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Author: Subject: BAJA 1/09... So super fine! Part 6: Las Flores
David K
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[*] posted on 1-6-2009 at 06:39 PM
BAJA 1/09... So super fine! Part 6: Las Flores


This is continued from Part 5 at: http://forums.bajanomad.com/viewthread.php?tid=36263
--------------------------------------------------------------------------

Having perhaps the greatest Baja experience, we left the mesa behind as we headed back towards Bahia de los Angeles!

Just before reaching the San Francisquito graded road...



Zipping along, the road was in excellent condition...







Las Flores jail and gold storage (2 rooms), built by Dick Daggett, Sr.















The railroad bed... the train engine that was here for so long was moved to the L.A. Bay town plaza... It is now covered with spray painted graffiti :(





The south end of this railroad line is quite interesting! See photos of the terminal platform here: http://vivabaja.com/402/page4.html


The graveyard is just northwest from the jail house...



















We stopped by Paulina's to visit and share the news, but her neighbor said she left that morning.

Back to Bahia de los Angeles, and hit the road to El Rosario for a comfortable stay at Baja Cactus (or so we thought)!



[Edited on 1-7-2009 by David K]




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[*] posted on 1-6-2009 at 07:23 PM


David-----------that last shot really appeals to me------beautiful!!!

Barry
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[*] posted on 1-7-2009 at 09:30 AM


L.A. Bay is beautiful, for sure!



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[*] posted on 1-7-2009 at 04:05 PM


David, did the Daggets live in town or out there near the rails? Were there other buildings out there as well as the jail?



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[*] posted on 1-7-2009 at 04:10 PM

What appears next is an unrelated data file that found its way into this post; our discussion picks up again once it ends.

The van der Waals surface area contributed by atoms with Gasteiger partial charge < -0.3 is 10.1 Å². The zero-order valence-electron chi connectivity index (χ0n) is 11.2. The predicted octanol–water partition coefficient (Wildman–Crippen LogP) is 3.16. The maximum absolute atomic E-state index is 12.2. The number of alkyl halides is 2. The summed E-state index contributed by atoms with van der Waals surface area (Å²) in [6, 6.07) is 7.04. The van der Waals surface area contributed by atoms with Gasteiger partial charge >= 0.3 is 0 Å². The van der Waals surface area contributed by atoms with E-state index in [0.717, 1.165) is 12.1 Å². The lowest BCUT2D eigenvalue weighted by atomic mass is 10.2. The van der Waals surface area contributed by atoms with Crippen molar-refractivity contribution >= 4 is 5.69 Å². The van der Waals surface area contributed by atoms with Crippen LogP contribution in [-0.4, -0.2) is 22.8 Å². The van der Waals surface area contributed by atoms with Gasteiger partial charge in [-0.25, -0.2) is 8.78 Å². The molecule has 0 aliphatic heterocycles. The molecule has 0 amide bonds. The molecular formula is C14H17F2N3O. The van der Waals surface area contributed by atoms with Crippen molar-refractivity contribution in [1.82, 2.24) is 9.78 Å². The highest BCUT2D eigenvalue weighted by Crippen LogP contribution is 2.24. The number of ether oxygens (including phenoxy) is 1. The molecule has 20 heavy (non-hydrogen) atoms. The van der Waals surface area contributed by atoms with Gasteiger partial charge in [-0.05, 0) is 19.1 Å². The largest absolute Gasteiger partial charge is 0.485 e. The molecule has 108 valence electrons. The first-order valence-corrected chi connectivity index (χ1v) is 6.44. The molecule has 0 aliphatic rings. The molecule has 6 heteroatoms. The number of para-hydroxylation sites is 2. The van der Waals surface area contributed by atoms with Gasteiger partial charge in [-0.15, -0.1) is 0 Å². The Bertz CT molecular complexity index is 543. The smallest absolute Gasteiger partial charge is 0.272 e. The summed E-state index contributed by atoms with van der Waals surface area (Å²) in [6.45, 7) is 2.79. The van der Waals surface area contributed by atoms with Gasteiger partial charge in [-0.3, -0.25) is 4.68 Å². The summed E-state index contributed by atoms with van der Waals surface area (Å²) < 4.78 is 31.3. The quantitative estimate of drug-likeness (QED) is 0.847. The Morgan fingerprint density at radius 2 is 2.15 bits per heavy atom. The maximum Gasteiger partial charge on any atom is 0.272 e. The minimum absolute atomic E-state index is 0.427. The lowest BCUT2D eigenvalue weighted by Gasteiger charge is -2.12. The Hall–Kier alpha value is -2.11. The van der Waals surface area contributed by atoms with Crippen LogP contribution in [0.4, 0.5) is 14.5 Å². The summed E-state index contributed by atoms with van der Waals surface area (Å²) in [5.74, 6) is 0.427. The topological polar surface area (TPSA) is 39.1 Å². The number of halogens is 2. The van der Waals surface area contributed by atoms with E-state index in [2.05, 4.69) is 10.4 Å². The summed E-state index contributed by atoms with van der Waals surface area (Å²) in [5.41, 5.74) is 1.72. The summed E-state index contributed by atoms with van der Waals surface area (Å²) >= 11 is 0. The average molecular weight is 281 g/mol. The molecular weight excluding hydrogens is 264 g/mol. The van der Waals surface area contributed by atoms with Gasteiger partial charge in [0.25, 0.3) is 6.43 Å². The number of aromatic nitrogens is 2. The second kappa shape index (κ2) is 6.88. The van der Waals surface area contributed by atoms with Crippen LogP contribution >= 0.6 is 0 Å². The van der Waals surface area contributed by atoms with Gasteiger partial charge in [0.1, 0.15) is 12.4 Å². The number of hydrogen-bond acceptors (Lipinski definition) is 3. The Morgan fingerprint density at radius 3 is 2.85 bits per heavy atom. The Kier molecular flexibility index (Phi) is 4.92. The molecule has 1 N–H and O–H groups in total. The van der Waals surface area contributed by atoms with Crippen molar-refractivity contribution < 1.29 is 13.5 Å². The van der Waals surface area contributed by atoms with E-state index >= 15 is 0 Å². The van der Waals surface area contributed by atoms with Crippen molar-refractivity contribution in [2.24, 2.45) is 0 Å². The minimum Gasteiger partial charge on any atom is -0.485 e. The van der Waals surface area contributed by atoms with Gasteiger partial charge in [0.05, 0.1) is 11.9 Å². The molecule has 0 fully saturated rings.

Thanks for the post.

Those Arce's did and do get around!



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[*] posted on 1-7-2009 at 04:16 PM


Quote:
Originally posted by Barry A.
David-----------that last shot really appeals to me------beautiful!!!

Barry


I agree.
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[*] posted on 1-7-2009 at 04:18 PM


Quote:
Originally posted by Sharksbaja
David, did the Daggets live in town or out there near the rails? Were there other buildings out there as well as the jail?


Dick Sr. lived all over Baja and is credited with establishing ore mills at Calamajue and working the King Richard/La Josefina gold mine just north. His home base was likely Las Flores...

His son Dick Jr. is the person in Erle Stanley Gardner's books and other Baja travel books of the 40's-60's and he lived (as an adult) in Bahia de los Angeles... working for Papa Diaz or himself, as a mechanic. I met him in 1967 and we bought the cap gun toy made from a spark plug and nail that all the boys in Bahia de los Angeles had. (I was 9-10 then).

Dick Jr's. son is Reuben who runs Daggett's Camp...

A few years ago there were some other buildings (adobe) out at Las Flores... only the strong jail house remains... Naturally all the dozens of wood houses would have been scavenged for the precious buiding material.

Heck, in the original rooms at Casa Diaz you can see some of the railroad tracks... great frame material!




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[*] posted on 1-7-2009 at 04:42 PM


david K,,, I really enjoy your posts and photos... you really know your stuff,, I have only been to LA bay twice,, and didnt know about all that is around there,, guess I need to slow down,, great work,
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[*] posted on 1-7-2009 at 04:52 PM


Quote:
Originally posted by desertcpl
david K,,, I really enjoy your posts and photos... you really know your stuff,, I have only been to LA bay twice,, and didnt know about all that is around there,, guess I need to slow down,, great work,


Thank you very much... I really enjoy going to all these places to show them to you all as much as myself!